Humans, Pets Getting Sick From Bird Droppings

Human health dangers of bird droppings .

“The disease affects the skin, the mouth, and especially the vagina”

| By Pure Air Control Services, Washington DC — The most serious health risks arise from disease organisms that can grow in the nutrient-rich accumulations of bird droppings, feathers and debris.

Not only are bird droppings an unsightly mess that can be difficult to remove and cause slip-and-fall accidents, they also harbor numerous human pathogens.

How dangerous are bird droppings to human health? Turkey Poop Ruins Family Christmas

The question seems simple but quantifying a human’s risk of acquiring disease from a bird or its droppings is difficult since exposure to the pathogens does not always result in disease and most bird-related zoonotic diseases are not reportable to health authorities.

Examples of transmissible bird diseases associated with pigeons, geese, starling and house sparrows:

  • Histoplasmosis is a respiratory disease that may be fatal. It results from a fungus growing in dried bird droppings. It is a dimorphic fungus that can be either in yeast form or in filamentous form.
  • Candidiasis is a yeast or fungus infection spread by pigeons. The disease affects the skin, the mouth, the respiratory system, the intestines and the urogenital tract, especially the vagina. It is a growing problem for women, causing itching, pain, and discharge. Vagina Health Myths That Just Won’t Go Away
  • Cryptococcosis is caused by yeast found in the intestinal tract of pigeons and starlings. The illness often begins as a pulmonary disease and may later affect the central nervous system. Since attics, cupolas, ledges, schools, offices, warehouses, mills, barns, park buildings, signs, etc. are typical roosting and nesting sites, the fungus is apt to found in these areas.
  • St. Louis Encephalitis, an inflammation of the nervous system, usually causes drowsiness, headaches, and fever. It may even result in paralysis, coma or death. St. Louis encephalitis occurs in all age groups but is especially fatal to persons over age 60. The disease is spread by mosquitoes which have fed on infected house sparrow, pigeons and house finches carrying the Group B virus responsible for St. Louis encephalitis.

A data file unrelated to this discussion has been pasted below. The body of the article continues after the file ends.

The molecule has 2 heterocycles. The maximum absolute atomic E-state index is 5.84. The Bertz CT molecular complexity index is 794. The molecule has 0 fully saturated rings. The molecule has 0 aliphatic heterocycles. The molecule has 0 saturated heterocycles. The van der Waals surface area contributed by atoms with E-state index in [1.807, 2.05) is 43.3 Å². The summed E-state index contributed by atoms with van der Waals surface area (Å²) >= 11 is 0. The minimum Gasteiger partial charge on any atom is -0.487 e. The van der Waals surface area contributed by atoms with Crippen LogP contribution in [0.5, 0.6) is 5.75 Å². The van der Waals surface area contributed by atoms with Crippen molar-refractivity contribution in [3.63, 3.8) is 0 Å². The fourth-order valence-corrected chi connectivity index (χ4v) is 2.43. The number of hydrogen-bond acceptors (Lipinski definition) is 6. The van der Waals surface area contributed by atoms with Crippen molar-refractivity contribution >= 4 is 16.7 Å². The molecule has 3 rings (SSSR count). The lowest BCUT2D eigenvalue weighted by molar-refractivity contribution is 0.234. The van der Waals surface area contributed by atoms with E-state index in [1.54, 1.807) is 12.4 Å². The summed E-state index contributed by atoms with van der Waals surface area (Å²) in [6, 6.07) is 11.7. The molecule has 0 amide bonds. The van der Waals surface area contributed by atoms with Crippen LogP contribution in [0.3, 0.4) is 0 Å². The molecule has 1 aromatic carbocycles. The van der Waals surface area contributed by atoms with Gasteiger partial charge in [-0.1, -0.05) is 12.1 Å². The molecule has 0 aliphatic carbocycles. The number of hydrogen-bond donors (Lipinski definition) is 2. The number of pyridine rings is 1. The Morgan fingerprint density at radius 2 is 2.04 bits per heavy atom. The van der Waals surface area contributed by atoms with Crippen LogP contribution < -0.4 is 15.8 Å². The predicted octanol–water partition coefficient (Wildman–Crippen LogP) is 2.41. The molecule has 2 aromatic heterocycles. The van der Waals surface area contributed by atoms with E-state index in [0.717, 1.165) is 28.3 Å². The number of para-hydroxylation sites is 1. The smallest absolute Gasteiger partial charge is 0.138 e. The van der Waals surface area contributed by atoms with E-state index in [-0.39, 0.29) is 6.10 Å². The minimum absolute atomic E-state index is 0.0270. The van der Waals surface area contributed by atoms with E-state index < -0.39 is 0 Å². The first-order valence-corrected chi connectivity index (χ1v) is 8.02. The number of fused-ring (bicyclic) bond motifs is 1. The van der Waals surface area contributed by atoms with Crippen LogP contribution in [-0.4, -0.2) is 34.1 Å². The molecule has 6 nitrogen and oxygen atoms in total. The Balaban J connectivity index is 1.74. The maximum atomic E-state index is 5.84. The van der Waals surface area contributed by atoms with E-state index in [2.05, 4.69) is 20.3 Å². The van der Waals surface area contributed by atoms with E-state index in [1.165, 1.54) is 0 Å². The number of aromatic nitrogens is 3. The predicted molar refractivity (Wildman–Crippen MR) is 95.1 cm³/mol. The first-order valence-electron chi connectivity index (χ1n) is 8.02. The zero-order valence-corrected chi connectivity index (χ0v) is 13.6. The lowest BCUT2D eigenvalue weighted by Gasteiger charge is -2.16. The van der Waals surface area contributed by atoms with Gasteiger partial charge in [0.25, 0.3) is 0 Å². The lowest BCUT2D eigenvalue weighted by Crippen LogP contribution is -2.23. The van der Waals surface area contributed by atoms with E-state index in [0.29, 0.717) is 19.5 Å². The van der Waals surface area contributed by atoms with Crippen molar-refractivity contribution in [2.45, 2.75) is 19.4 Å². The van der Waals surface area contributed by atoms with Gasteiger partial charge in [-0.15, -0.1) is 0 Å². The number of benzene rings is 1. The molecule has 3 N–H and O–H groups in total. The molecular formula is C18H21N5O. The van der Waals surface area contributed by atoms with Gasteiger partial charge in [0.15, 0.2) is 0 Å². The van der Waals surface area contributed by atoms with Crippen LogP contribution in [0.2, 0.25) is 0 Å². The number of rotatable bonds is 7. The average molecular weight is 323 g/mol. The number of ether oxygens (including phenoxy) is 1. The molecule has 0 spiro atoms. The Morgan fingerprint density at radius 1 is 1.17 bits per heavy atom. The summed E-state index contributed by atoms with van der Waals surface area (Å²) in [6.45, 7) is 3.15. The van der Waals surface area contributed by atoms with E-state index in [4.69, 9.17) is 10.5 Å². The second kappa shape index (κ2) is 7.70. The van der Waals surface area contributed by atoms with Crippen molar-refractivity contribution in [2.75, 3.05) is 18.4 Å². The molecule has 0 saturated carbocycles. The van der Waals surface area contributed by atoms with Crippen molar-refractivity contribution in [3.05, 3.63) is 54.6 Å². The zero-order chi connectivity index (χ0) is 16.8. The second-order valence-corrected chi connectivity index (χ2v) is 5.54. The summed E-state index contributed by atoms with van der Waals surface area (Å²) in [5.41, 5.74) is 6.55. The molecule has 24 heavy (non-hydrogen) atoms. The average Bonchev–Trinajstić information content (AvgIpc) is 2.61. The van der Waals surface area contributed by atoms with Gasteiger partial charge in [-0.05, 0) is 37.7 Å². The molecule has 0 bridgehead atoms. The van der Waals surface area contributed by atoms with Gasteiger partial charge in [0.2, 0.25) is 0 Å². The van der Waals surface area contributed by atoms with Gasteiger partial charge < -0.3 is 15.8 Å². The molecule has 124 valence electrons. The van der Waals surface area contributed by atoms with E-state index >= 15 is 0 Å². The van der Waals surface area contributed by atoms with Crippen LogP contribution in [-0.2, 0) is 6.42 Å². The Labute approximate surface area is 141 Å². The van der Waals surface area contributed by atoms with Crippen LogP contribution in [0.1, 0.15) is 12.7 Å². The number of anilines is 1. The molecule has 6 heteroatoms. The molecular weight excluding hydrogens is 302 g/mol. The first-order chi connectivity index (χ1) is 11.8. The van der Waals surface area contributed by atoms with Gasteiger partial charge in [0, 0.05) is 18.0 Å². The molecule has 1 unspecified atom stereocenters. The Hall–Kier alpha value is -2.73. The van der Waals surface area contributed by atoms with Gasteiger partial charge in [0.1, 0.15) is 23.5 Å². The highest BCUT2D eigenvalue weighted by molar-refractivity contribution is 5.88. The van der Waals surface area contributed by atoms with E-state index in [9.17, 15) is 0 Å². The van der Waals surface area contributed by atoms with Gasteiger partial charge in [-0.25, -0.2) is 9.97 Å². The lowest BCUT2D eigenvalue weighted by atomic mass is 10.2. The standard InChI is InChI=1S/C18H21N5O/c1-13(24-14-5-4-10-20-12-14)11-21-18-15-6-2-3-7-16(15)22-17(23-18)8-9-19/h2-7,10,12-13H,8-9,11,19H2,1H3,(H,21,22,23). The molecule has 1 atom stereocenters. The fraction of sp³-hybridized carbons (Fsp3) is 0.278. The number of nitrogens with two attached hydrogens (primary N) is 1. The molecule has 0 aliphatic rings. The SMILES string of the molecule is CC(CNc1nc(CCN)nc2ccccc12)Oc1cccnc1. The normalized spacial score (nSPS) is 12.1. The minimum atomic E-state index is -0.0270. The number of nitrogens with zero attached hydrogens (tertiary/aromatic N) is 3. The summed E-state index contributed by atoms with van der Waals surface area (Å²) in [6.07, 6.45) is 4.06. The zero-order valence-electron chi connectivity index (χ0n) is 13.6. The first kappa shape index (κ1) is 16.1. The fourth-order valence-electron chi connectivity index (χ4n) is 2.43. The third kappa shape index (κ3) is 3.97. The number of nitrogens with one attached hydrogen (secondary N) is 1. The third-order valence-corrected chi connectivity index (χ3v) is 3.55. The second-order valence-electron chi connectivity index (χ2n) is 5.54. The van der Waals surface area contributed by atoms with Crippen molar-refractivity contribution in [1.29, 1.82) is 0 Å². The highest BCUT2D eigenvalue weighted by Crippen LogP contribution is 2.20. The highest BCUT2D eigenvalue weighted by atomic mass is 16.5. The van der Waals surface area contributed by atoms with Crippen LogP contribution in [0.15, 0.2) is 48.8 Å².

• Salmonellosis often occurs as “food poisoning” and can be traced to pigeons, starlings, sparrows, and rodents. The disease bacteria are found in bird droppings; dust from droppings can be sucked through ventilators and air conditioners, contaminating food and cooking surfaces in restaurants, homes, and food processing plants.
  • E. coli infection: It is one of the common infection caused by an enteric bacteria. This bacteria often traced in the fecal matters. When some bird or rodent visit such sites they carry these and spread to humans. Such as when birds peck on cow manure, the E. coli (O157:H7) go right through the birds and the bird droppings can land on or in a food or water supply.

Bird fecal matter and feathers can have devastating effects on the heating and cooling components and indoor air quality of a commercial facility.

Pigeon problems can affect employees, maintenance personnel and potentially customers. Read more. 

Fungal Infection (Histoplasmosis) in Dogs – Histoplasmosis refers to a fungal infection caused by the Histoplasma capsulatum fungus.

Dogs usually ingest the fungus when they eat or inhale contaminated soil or bird droppings. The fungus then enters the dog’s intestinal tract, where it causes a diseased condition to develop.


The most common symptoms for dogs are lack of appetite, weight loss, depression, and diarrhea with straining. Other potential signs may include:

  • Coughing
  • Difficulty breathing (dyspnea), associated with harsh lung sounds
  • Unable (or unwilling) to exercise
  • Enlarged lymph nodes (lymphadenitis)
  • Lameness
  • Eye and skin changes
  • Fever, up to 40 degrees Celsius (104.0 degrees Fahrenheit)
  • Pale gums and moist bodily tissues (mucous membranes)
  • Yellowish discoloration of the gums and other bodily tissues (known as jaundice or icterus)
  • Enlargement of the liver and spleen (hepatosplenomegaly)


The primary cause of this infection is the ingestion of the Histoplasma capsulatum fungus. 31 Invasive and Infectious Bugs Striking Hunters, Hunting Dogs

The fungus may be inhaled when contaminated soil is disturbed, such as what happens when dogs scratch or dig in the dirt, or through contact with contaminated bird droppings, including that from poultry, and bat droppings. Read more. 


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